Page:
Back in the day, when contracting was my full time gig, I had to carefully consider the merits of prolonging certain long-term engagements. Some projects required so much commitment and focus, there was a real danger - over the life of that project - that many of my other technical skills would go to seed. This was especially true of projects that ran between 18 months and three years in duration.
I know this must seem like a fantasy to many of you – but yes, many projects in the past did actually use to go on for a couple of years or so. Internet Time is actually a recent occurrence (relative to geologic time).
The dilemma one always faced: chasing financial stability, versus keeping marketable skills fresh and up to date.
The Great Recession changed a lot of that worry, naturally.
Even so, a like challenge faces even full time employees (and even those full time employees engaged in tech related industries) – how does one stay current and conversant as a generalist, keeping up with current education and trends, when so much time is spent in becoming expert in a focused area of expertise? How does one keep their pursuit of “deep domain” knowledge and expertise from sabotaging their ability to keep and maintain a marketable set of skills needed for the next gig, the next promotion, or the next job?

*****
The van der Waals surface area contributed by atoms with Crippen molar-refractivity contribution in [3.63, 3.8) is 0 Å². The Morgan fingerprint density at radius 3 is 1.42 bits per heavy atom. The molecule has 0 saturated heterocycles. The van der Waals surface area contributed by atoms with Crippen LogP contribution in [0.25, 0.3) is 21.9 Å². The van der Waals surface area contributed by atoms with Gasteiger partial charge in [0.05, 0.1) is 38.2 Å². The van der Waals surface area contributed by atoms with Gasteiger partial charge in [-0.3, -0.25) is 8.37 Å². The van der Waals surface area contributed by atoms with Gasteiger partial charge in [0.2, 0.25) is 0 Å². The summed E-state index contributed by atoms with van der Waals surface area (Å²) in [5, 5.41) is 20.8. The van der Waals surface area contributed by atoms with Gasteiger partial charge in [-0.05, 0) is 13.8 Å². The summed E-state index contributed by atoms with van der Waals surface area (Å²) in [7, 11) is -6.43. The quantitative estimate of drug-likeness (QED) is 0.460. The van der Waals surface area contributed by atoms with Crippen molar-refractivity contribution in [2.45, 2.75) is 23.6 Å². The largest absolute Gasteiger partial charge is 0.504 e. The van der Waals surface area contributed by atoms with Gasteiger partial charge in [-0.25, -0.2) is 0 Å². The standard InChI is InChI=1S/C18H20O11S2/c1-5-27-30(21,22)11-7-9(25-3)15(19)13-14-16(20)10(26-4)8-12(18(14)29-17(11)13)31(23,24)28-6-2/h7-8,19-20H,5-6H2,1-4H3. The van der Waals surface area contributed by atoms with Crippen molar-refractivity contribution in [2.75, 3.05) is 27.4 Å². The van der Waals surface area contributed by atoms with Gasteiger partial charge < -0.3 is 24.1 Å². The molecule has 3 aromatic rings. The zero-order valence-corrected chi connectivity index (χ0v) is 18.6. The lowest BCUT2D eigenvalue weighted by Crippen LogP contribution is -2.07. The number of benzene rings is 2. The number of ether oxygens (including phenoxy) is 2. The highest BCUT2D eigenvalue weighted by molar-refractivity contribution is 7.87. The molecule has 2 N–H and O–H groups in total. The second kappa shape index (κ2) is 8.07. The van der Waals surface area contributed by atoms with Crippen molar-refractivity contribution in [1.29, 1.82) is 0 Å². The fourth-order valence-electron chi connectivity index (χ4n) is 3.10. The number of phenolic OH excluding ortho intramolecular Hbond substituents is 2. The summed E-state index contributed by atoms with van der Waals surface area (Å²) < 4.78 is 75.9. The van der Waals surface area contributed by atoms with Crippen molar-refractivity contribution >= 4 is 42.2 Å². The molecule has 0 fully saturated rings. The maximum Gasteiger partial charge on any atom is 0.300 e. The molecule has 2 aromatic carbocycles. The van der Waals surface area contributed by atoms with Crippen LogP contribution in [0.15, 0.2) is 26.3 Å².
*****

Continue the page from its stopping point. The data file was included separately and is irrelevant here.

The straightforward answers are:
Never stop learning.
Never stop challenging.
Never stop changing.
Try these practices on for size:
- Learn New Skills. Especially when you’re in a stable, long-term engagement, the inclination is to ease back a little. You should use this period of stability to increase and improve your skillsets. Ask to be trained. Lobby for hack days. Push for 20% time.
- Keep Presentin’. If you really want to master a skill or a subject, try teaching it. Presenting before others, especially in an environment where your position or opinion may be publicly challenged, is a sure-fire way to stay sharp. Plus, you will raise your profile as a subject matter expert in the bargain.
- Re-invent Yourself. One of my personal favorites. We all need to put ourselves at risk from time to time. It’s how we grow as people, and as professionals. Put yourself out there. Try a project with entirely new tools and knowledge domains. Create opportunities for positive change, by empowering yourself to change.
Never stop learning. Never stop challenging. Never stop changing.
And – never stop railing against complacency, the true peril.